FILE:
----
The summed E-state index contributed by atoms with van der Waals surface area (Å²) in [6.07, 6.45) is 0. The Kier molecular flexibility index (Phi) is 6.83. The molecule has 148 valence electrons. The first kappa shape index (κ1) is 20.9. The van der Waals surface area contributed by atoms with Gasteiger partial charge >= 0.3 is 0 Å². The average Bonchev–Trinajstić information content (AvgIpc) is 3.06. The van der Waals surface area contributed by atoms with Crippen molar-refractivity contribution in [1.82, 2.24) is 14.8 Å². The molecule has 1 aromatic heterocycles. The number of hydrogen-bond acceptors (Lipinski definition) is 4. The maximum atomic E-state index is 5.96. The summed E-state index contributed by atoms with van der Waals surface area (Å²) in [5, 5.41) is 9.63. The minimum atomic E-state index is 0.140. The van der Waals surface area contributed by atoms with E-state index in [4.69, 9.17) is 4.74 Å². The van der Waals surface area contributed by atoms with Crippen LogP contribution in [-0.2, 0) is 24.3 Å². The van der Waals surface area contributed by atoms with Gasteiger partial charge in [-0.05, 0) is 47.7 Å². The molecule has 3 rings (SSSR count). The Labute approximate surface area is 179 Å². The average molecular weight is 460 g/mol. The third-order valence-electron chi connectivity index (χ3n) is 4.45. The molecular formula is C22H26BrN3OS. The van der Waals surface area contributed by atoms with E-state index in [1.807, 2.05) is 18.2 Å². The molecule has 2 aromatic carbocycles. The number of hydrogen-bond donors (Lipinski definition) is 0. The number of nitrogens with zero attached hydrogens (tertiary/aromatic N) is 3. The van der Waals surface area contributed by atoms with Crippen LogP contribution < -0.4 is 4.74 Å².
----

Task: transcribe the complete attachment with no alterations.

The summed E-state index contributed by atoms with van der Waals surface area (Å²) in [6.07, 6.45) is 0. The Kier molecular flexibility index (Phi) is 6.83. The molecule has 148 valence electrons. The first kappa shape index (κ1) is 20.9. The van der Waals surface area contributed by atoms with Gasteiger partial charge >= 0.3 is 0 Å². The average Bonchev–Trinajstić information content (AvgIpc) is 3.06. The van der Waals surface area contributed by atoms with Crippen molar-refractivity contribution in [1.82, 2.24) is 14.8 Å². The molecule has 1 aromatic heterocycles. The number of hydrogen-bond acceptors (Lipinski definition) is 4. The maximum atomic E-state index is 5.96. The summed E-state index contributed by atoms with van der Waals surface area (Å²) in [5, 5.41) is 9.63. The minimum atomic E-state index is 0.140. The van der Waals surface area contributed by atoms with E-state index in [4.69, 9.17) is 4.74 Å². The van der Waals surface area contributed by atoms with Crippen LogP contribution in [-0.2, 0) is 24.3 Å². The van der Waals surface area contributed by atoms with Gasteiger partial charge in [-0.05, 0) is 47.7 Å². The molecule has 3 rings (SSSR count). The Labute approximate surface area is 179 Å². The average molecular weight is 460 g/mol. The third-order valence-electron chi connectivity index (χ3n) is 4.45. The molecular formula is C22H26BrN3OS. The van der Waals surface area contributed by atoms with E-state index in [1.807, 2.05) is 18.2 Å². The molecule has 2 aromatic carbocycles. The number of hydrogen-bond donors (Lipinski definition) is 0. The number of nitrogens with zero attached hydrogens (tertiary/aromatic N) is 3. The van der Waals surface area contributed by atoms with Crippen LogP contribution < -0.4 is 4.74 Å².